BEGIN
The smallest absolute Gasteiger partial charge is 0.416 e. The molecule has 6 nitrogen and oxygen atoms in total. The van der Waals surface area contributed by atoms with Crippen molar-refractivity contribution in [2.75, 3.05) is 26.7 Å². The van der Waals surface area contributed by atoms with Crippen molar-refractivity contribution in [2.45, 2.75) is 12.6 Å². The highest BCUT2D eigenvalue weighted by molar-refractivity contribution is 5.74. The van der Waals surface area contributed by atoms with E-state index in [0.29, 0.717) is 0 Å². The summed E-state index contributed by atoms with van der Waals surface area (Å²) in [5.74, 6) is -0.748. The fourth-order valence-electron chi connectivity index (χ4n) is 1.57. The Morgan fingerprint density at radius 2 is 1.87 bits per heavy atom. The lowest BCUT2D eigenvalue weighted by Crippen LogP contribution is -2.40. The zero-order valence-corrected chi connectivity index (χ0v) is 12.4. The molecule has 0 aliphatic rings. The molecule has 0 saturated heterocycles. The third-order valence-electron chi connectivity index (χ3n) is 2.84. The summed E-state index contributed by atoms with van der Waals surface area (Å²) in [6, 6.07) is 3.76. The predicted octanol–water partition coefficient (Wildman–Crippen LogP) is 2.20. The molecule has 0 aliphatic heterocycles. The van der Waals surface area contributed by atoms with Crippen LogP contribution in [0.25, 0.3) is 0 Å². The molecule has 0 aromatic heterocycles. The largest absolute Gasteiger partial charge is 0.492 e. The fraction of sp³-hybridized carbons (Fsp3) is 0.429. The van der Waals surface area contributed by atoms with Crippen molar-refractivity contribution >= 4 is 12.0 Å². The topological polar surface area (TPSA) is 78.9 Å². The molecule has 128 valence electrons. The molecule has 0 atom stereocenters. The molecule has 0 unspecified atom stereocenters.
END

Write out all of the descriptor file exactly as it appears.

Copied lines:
The smallest absolute Gasteiger partial charge is 0.416 e. The molecule has 6 nitrogen and oxygen atoms in total. The van der Waals surface area contributed by atoms with Crippen molar-refractivity contribution in [2.75, 3.05) is 26.7 Å². The van der Waals surface area contributed by atoms with Crippen molar-refractivity contribution in [2.45, 2.75) is 12.6 Å². The highest BCUT2D eigenvalue weighted by molar-refractivity contribution is 5.74. The van der Waals surface area contributed by atoms with E-state index in [0.29, 0.717) is 0 Å². The summed E-state index contributed by atoms with van der Waals surface area (Å²) in [5.74, 6) is -0.748. The fourth-order valence-electron chi connectivity index (χ4n) is 1.57. The Morgan fingerprint density at radius 2 is 1.87 bits per heavy atom. The lowest BCUT2D eigenvalue weighted by Crippen LogP contribution is -2.40. The zero-order valence-corrected chi connectivity index (χ0v) is 12.4. The molecule has 0 aliphatic rings. The molecule has 0 saturated heterocycles. The third-order valence-electron chi connectivity index (χ3n) is 2.84. The summed E-state index contributed by atoms with van der Waals surface area (Å²) in [6, 6.07) is 3.76. The predicted octanol–water partition coefficient (Wildman–Crippen LogP) is 2.20. The molecule has 0 aliphatic heterocycles. The van der Waals surface area contributed by atoms with Crippen LogP contribution in [0.25, 0.3) is 0 Å². The molecule has 0 aromatic heterocycles. The largest absolute Gasteiger partial charge is 0.492 e. The fraction of sp³-hybridized carbons (Fsp3) is 0.429. The van der Waals surface area contributed by atoms with Crippen molar-refractivity contribution >= 4 is 12.0 Å². The topological polar surface area (TPSA) is 78.9 Å². The molecule has 128 valence electrons. The molecule has 0 atom stereocenters. The molecule has 0 unspecified atom stereocenters.